Now that I have a child, I like to point out how God works in our daily life. As he gets more and more verbal, it’s going to be easier to get that concept across. When a stranger says hello or opens the door for us, when someone helps us bring the groceries into our apartment building, when we see two friends laughing and talking together, when we see someone donate food or money to someone living on the street, I can so easily point out how God is working through that person. I can also encourage our family to be Jesus’ hands and feet by doing these things in return.
And when scary things happen like storms or accidents or we see emergency vehicles go past, we can ask God for help. It’s really as simple as that. Pointing out times where God is present and where we need God in our lives is such an essential way to create a domestic church.
+ creating a healthy haven
In 1 Corinthians 6:19, Paul says that our bodies are “the temple of the Holy Spirit.” That has a lot of different interpretations, but the one that rings most true to me is that our bodies are just as important to our spiritual lives as our hearts and minds. I don’t take that teaching lightly.
Sure I love my indulgences: zillion calorie desserts, drinks with friends, fried appetizers, but I try not to let that be the bulk of our meals at home. I like to create meals based around fruits, vegetables, lean proteins, healthy grains. I make the best meals I can afford and make sure I’m planning healthy meals for my family so we’re not reaching for junk food all the time. I love cooking with my husband and going to the grocery store together to pick out things to eat. It doesn’t happen all the time, but when we do I’d like to think we’re participating in something important. Together, we’re creating a home where health is a priority.
Physical activity is also important to me. Our family likes to go on walks together any time we can and spend time in the park. It doesn’t have to be formal like doing a workout at the gym. Just making time for activity and shutting the tv off sometimes shows that we consider it a priority. I also like to work out and take my son to classes at a local toddler gymnastics program. Moving around and being healthy are totally a part of the domestic church! If our body is a temple than loving and caring for it is absolutely holy.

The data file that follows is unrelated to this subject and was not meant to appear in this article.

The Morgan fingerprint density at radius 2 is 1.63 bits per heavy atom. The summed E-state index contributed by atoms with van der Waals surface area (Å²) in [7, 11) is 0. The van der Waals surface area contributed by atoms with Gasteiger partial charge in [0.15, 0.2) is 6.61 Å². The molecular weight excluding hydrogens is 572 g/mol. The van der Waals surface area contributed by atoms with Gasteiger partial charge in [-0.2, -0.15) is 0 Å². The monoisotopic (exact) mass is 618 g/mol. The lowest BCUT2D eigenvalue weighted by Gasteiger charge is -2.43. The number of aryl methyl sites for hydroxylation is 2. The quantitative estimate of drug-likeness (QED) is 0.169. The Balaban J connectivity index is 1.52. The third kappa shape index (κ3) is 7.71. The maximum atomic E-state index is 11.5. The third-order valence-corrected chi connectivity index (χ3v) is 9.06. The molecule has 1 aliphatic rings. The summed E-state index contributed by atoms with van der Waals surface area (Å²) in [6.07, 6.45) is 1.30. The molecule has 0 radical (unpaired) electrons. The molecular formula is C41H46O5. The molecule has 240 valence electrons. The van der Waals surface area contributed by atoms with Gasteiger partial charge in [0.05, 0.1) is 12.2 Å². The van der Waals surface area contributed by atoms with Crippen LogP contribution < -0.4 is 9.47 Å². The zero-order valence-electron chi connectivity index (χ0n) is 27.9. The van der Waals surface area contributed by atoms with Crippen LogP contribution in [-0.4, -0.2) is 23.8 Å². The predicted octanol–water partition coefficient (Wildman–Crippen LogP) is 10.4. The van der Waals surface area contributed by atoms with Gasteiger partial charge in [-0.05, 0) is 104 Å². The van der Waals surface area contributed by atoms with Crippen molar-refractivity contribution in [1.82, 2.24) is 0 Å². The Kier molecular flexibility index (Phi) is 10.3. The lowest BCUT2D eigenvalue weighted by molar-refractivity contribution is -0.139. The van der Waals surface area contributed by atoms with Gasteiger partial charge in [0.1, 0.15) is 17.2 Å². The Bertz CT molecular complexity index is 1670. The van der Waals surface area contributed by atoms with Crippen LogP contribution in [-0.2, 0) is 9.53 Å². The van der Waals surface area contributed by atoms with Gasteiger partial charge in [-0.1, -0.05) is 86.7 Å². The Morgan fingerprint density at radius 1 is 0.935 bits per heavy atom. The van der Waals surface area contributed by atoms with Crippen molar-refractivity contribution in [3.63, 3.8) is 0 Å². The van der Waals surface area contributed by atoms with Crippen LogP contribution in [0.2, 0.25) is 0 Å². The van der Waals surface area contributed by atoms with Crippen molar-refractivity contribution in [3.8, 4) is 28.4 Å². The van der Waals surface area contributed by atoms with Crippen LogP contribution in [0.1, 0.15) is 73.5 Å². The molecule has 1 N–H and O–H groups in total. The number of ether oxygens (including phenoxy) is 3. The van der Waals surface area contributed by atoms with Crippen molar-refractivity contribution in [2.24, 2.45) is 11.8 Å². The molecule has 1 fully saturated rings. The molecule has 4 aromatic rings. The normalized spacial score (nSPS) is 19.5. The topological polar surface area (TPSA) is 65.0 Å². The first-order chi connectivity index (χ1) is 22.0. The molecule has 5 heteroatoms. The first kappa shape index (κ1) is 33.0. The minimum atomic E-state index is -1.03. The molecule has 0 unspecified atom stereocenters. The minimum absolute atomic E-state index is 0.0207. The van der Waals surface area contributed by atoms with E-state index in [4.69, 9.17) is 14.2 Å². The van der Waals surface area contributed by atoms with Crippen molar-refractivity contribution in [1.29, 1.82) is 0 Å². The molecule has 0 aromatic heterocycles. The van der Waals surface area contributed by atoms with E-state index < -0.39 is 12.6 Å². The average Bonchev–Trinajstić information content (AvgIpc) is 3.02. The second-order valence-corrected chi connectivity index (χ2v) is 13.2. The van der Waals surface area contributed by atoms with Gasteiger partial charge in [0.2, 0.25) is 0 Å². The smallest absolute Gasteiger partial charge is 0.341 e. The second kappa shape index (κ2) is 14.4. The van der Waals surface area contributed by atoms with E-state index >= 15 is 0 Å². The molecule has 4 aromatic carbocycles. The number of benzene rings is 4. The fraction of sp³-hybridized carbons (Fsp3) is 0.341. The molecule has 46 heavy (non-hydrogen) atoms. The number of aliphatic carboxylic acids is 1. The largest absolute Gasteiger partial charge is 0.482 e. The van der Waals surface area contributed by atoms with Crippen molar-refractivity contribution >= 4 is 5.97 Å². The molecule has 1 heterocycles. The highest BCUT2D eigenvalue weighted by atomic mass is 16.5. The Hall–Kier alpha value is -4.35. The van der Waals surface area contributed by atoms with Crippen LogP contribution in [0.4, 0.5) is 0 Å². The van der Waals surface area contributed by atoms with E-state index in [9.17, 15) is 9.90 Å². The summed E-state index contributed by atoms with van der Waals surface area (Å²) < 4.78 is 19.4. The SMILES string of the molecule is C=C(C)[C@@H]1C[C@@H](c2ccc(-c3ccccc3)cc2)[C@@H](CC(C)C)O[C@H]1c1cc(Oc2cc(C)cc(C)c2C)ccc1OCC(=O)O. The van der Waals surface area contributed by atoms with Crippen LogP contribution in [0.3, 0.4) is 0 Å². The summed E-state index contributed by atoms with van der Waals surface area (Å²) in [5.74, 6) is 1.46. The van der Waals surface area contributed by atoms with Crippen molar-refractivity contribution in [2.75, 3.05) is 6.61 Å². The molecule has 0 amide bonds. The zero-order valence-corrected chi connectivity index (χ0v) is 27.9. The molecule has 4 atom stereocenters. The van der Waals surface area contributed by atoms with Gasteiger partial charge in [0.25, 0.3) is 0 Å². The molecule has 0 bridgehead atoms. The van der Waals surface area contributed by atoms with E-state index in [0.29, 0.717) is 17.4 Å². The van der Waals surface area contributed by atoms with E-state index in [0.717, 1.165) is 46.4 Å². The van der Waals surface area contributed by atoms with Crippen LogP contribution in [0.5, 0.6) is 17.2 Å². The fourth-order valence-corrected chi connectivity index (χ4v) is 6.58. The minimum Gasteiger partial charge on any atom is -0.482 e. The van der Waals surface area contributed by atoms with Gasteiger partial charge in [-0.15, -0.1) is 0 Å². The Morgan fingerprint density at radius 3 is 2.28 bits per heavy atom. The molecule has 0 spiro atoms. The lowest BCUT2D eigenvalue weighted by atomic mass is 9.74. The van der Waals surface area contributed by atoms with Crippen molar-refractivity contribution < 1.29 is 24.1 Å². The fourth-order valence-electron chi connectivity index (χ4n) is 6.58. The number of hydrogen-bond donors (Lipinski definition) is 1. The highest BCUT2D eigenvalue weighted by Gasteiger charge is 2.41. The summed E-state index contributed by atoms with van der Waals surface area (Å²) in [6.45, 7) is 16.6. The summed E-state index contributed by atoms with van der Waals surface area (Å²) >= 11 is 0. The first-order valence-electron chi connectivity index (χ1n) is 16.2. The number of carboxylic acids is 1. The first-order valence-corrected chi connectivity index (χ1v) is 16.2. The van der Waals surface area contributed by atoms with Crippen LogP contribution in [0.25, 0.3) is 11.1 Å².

+ rituals and routines
If we are participating in a church community, coming together during the week is so important. It’s where we encounter each other and where we can clearly encounter God. As we serve and worship and follow the seasons with our neighbors, we emphasize how important that is to our little domestic church. These routines and rituals and seasons are a way to mark change and time and move together in fellowship throughout the year.
If we’re not participating in a church community, following along with seasons and ritual is also important and can be done pretty easily in our lives. We can celebrate holidays with our friends and neighbors, decorate for the seasons, set up daily, weekly, monthly, and yearly routines, start paying attention to changes in weather or environment or the phases of the moon.
In my home, we have a pretty consistent daily routine and weekly routine that includes work, rest, and play. I love to have that kind of predictability in my life. Even when things are hectic, it’s good to return to that routine to remind us that we have a home and responsibilities in life that give our lives meaning. On holidays, we like to spend time with family and friends and make things a little special. Even if I’m not looking at a faith calendar with clearly marked saints’ festivals, I’m still aware of the holiness of daily life and the regular sacrifices I make throughout the year to love everyone I meet.
Those are just a few of the ways I like to cultivate a domestic church in my home. Is that how yours will look? Maybe! But I encourage you to create your own list and add to it daily. If yours involves your children coloring pages of religious figures or specific things from scripture, embrace it and make it a regular part of your life. If yours involves writing in a daily gratitude journal and meditating on the goodness of life, make it happen more often. I just want to encourage people to see how faith permeates our everyday lives, not only in specific “church-y” ways. I also want to let non-believers know that you can create dignity and holiness in your daily life that has nothing to do with a faith practice at all! Gratitude, service, health, kindness, peace. These are all things we can strive for regardless of what our faith practice looks like.
So whether you’re sitting out church for awhile, attending regularly, or just chilling out on a Sunday watching football, try to think of some ways that your home can be a happy place full of love and laughter and the rhythm of heaven.